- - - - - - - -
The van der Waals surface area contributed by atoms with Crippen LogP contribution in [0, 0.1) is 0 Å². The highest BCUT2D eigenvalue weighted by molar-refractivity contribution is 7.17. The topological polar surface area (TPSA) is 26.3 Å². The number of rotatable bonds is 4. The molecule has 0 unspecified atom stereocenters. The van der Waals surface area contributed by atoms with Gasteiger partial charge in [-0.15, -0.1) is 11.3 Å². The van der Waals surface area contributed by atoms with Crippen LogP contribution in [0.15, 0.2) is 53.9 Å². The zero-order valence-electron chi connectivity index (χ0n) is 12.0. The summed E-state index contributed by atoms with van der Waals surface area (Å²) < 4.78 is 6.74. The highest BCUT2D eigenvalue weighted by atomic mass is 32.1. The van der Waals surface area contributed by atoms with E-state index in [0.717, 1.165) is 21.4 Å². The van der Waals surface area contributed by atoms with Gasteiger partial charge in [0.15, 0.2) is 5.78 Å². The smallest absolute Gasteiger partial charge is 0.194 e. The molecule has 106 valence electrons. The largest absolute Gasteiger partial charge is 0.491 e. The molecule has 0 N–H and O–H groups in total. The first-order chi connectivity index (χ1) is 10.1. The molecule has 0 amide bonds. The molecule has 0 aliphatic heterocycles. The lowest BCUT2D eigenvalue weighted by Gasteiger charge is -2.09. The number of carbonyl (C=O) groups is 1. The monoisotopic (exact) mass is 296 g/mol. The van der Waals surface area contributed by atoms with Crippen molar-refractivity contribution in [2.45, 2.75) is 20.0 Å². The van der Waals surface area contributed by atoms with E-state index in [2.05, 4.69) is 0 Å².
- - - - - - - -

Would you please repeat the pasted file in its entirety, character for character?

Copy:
The van der Waals surface area contributed by atoms with Crippen LogP contribution in [0, 0.1) is 0 Å². The highest BCUT2D eigenvalue weighted by molar-refractivity contribution is 7.17. The topological polar surface area (TPSA) is 26.3 Å². The number of rotatable bonds is 4. The molecule has 0 unspecified atom stereocenters. The van der Waals surface area contributed by atoms with Gasteiger partial charge in [-0.15, -0.1) is 11.3 Å². The van der Waals surface area contributed by atoms with Crippen LogP contribution in [0.15, 0.2) is 53.9 Å². The zero-order valence-electron chi connectivity index (χ0n) is 12.0. The summed E-state index contributed by atoms with van der Waals surface area (Å²) < 4.78 is 6.74. The highest BCUT2D eigenvalue weighted by atomic mass is 32.1. The van der Waals surface area contributed by atoms with E-state index in [0.717, 1.165) is 21.4 Å². The van der Waals surface area contributed by atoms with Gasteiger partial charge in [0.15, 0.2) is 5.78 Å². The smallest absolute Gasteiger partial charge is 0.194 e. The molecule has 106 valence electrons. The largest absolute Gasteiger partial charge is 0.491 e. The molecule has 0 N–H and O–H groups in total. The first-order chi connectivity index (χ1) is 10.1. The molecule has 0 amide bonds. The molecule has 0 aliphatic heterocycles. The lowest BCUT2D eigenvalue weighted by Gasteiger charge is -2.09. The number of carbonyl (C=O) groups is 1. The monoisotopic (exact) mass is 296 g/mol. The van der Waals surface area contributed by atoms with Crippen molar-refractivity contribution in [2.45, 2.75) is 20.0 Å². The van der Waals surface area contributed by atoms with E-state index in [2.05, 4.69) is 0 Å².